However, according to the lower court's opinion such a continuance would have been unavailing, because when it was granted no hearing had been scheduled for a date within the 10-day period after the charges were filed. The lower court said:

Since the Commission failed to set a hearing within the ten-day period set forth in the Code, we are constrained, for this reason in [sic] nonconformity with the statute alone, to reverse the Commission.

In sum, according to the court's reasoning it is only a hearing previously scheduled to be held within the 10-day period that can be continued in conformity with the terms of Section 1191 of the Code.

We do not agree with the lower court's construction of Section 1191. We do not read the Section as precluding a continuance simply because no hearing had been scheduled for a date within the 10-day period after the filing of charges. In any case such as this there can be a valid reason why a hearing could not actually be held within the 10-day period, a reason originating with one party or the other. Such a reason could appear or become known at any point in the initial 10-day period.

[ 58 Pa. Commw. Page 530]

To meet such circumstances the legislature gave civil service commissions the power to grant continuances upon the request of the borough council involved or the accused. We do not believe that the legislature intended to restrict the power of continuance with a condition that a commission must first engage in the ritualistic scheduling of a hearing which cannot, for valid reasons, take place within the 10-day period.

In the instant case, a valid reason appears as to why it would have been difficult to hold the hearing during the 10-day period, namely, the need of the Borough Council to subpoena 16 witnesses in the course of the holiday season. It appears that because of that difficulty the commission was requested to postpone the hearing; and it appears that the request was made prior to the expiration of the 10 days after the filing of the charges. In granting the request, the Commission postponed the hearing to a time slightly over a month from the filing of the charges, a period sufficient to alleviate the Borough's witness problem but not so long as to be prejudicial to the accused. Therefore, we conclude that in the circumstances of this case there was no violation of Section 1191 of the Code when the Commission, on January 10, 1978, scheduled a hearing for January 25, 1978. That the hearing was again postponed for 2 additional days was at the request of the attorney for the accused.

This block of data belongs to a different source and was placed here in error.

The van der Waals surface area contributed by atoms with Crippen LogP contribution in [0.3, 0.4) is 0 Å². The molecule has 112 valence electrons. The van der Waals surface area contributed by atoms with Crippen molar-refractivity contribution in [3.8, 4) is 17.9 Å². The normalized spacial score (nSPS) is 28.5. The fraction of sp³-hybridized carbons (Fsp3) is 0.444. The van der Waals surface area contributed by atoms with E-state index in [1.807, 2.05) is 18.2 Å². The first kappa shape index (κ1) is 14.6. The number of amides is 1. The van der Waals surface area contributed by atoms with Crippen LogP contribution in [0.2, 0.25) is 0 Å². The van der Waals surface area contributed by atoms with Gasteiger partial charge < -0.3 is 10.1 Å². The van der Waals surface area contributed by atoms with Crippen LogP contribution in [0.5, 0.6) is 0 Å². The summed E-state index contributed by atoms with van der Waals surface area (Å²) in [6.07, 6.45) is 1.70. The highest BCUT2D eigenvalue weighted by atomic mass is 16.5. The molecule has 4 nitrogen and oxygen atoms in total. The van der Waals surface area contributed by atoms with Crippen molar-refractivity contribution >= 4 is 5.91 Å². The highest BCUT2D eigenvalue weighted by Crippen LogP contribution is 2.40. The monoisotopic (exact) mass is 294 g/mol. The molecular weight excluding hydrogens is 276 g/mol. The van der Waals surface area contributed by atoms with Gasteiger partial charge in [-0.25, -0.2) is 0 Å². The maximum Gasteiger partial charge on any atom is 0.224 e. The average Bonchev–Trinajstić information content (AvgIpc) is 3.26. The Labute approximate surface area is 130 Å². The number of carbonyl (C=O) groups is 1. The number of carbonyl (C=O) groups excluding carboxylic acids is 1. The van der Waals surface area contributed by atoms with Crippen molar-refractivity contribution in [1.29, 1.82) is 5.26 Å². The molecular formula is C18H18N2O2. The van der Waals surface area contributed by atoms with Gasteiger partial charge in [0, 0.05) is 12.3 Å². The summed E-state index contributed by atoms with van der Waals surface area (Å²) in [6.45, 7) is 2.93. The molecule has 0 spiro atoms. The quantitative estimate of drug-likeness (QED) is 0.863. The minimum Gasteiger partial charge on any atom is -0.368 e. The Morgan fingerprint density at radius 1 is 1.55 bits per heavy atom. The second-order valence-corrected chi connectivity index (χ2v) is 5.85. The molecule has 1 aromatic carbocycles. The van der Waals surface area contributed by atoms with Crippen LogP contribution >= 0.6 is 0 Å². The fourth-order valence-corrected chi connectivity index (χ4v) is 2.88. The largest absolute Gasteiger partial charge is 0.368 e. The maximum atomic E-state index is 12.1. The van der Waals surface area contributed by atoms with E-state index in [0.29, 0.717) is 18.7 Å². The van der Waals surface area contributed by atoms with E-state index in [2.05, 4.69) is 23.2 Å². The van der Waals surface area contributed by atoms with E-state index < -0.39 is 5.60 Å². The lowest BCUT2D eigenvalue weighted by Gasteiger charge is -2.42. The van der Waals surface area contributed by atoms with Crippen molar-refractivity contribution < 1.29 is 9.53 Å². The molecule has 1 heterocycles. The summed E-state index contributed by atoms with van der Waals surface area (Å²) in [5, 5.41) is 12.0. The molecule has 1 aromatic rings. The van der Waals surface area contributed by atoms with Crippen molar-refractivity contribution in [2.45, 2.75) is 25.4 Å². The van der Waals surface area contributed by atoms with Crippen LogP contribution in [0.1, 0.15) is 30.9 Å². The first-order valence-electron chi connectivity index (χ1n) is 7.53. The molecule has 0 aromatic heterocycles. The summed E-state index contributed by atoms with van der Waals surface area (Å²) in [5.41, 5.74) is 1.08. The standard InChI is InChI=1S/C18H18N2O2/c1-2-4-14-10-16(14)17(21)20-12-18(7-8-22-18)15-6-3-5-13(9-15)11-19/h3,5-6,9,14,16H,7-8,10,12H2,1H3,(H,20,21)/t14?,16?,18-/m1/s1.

However, the proceedings on January 27 are another matter. Administrative bodies in this state are required to function in a manner not violative of the citizens' rights, including the right to a fair hearing in accordance with due process of law. State Real Estate Commission v. Rinck, 24 Pa. Commonwealth Ct. 386, 355 A.2d 858 (1976); see Gardner v. Repasky, 434 Pa. 126, 252 A.2d 704 (1969); Donnon v. Downingtown Civil Service Commission, 3 Pa. Commonwealth Ct. 366, 283 A.2d 92 (1971).

[ 58 Pa. Commw. Page 531]

We conclude that in the case at bar the accused officers were prematurely deprived of their right to be heard at the January 27 proceedings. It is true that the officers were late in arriving. But it is conceded that the weather was inclement that night, and that the officers were less than half an hour late. Additionally, the witnesses against them were still present, even though those witnesses had been technically "discharged" from their subpoenas. Given those circumstances, we can ascertain no valid reason why the officers should have been denied their request and their right to be heard. However, the proper remedy for this defect is not to vacate the suspensions but to order the Commission to grant the officers a new hearing. Accordingly, we reverse the order of the lower court; and we remand this case to that court to direct that the Commission conduct a new hearing.


And Now, the 15th day of April, 1981, the order of the Court of Common Pleas of Allegheny County at No. SA 144 of 1978 is reversed; and this case is hereby remanded to the said court to direct the Civil Service Commission of the Borough of West Mifflin to grant a new hearing in the above matter.

Judge Wilkinson, Jr. did not participate in the decision in this case.


Reversed and remanded.